Posterior spinal fusion permanently joins two or more adjacent vertebrae so they grow together and form a solid-like bone that is no longer curved. Rods, screws, hooks and/or wires are placed in the spine in order to achieve curvature correction.

The spinal fusion surgery has a long-term record of safety and efficacy for treating significant scoliosis. A risk to the procedure is that fused vertebrae may lose mobility, which can limit some of the back’s bending and twisting depending on the levels fused. Fusion of the thoracic spine helps maintain flexibility as most bending is done with the lumbar spine and hips.

For more details about the posterior spinal fusion, click here.

After a posterior spinal fusion, your child will go to the pediatric floor and start recovery following the Team Integrated Enhanced Recovery (TIGER) protocol. This protocol reduces the length of your hospital stay, improves surgical outcomes and gets your child back to his or her favorite activities. We set daily goals and expectations for pain control and mobility to help in eliminating post-operative complications.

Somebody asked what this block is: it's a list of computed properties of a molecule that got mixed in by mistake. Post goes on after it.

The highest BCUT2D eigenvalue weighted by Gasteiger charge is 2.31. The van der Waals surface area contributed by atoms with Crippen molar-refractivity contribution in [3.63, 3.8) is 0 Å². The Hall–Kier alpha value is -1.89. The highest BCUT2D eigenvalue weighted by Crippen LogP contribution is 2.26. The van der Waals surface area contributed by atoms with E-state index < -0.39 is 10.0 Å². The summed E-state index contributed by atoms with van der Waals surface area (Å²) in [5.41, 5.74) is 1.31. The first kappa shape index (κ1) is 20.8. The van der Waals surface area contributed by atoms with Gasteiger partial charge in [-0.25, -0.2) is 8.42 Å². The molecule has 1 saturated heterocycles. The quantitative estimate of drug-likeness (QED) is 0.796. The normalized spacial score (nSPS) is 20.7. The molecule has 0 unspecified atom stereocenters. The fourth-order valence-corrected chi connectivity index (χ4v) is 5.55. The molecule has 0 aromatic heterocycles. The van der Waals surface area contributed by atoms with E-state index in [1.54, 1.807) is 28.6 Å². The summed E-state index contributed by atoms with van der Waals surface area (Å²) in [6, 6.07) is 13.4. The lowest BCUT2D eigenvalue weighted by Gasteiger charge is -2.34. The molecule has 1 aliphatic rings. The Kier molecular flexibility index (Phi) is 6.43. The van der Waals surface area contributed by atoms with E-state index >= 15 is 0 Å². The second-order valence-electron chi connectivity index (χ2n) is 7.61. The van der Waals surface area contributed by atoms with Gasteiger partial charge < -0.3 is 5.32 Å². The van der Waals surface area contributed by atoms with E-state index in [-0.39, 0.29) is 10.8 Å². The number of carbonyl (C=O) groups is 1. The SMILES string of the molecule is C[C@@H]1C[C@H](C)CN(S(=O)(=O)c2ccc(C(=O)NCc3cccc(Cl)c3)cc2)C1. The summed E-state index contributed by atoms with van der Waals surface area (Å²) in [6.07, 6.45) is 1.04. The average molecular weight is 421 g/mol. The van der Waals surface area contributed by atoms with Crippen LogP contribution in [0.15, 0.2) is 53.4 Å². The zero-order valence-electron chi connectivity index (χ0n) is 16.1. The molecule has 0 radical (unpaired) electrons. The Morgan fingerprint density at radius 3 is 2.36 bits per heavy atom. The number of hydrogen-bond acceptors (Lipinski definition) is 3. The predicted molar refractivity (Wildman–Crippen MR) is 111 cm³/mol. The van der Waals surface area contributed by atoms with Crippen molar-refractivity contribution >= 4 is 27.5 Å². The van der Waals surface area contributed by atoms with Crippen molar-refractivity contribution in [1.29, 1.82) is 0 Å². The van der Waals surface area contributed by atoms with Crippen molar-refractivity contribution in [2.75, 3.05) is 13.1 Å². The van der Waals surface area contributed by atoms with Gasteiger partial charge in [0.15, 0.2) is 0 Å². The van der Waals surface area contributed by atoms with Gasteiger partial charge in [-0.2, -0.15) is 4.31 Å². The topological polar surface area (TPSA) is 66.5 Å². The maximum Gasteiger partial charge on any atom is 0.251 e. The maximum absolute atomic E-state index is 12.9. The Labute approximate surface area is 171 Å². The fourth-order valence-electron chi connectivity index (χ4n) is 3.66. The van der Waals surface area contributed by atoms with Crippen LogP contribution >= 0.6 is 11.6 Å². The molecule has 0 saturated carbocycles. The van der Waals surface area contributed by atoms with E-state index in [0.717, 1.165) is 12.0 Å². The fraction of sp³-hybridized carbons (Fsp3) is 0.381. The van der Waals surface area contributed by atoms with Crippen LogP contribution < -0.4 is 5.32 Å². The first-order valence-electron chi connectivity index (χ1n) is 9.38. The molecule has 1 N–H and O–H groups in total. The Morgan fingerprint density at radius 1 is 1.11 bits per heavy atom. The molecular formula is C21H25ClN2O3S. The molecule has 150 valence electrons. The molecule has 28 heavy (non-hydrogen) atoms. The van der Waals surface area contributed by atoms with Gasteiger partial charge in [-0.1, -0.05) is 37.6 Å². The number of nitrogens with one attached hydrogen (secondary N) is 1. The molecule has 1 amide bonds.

Fusion 1
16-year-old male with a 60-degree thoracic curve and a 33-degree thoracolumbar curve before and after posterior spinal fusion.
Fusion 2
14-year-old male with idiopathic scoliosis and a 55-degree thoracolumbar curve before and after posterior spinal fusion.
Fusion 3
12-year-old male with 50-degree congenital scoliosis and cerebral palsy before and after posterior spinal fusion.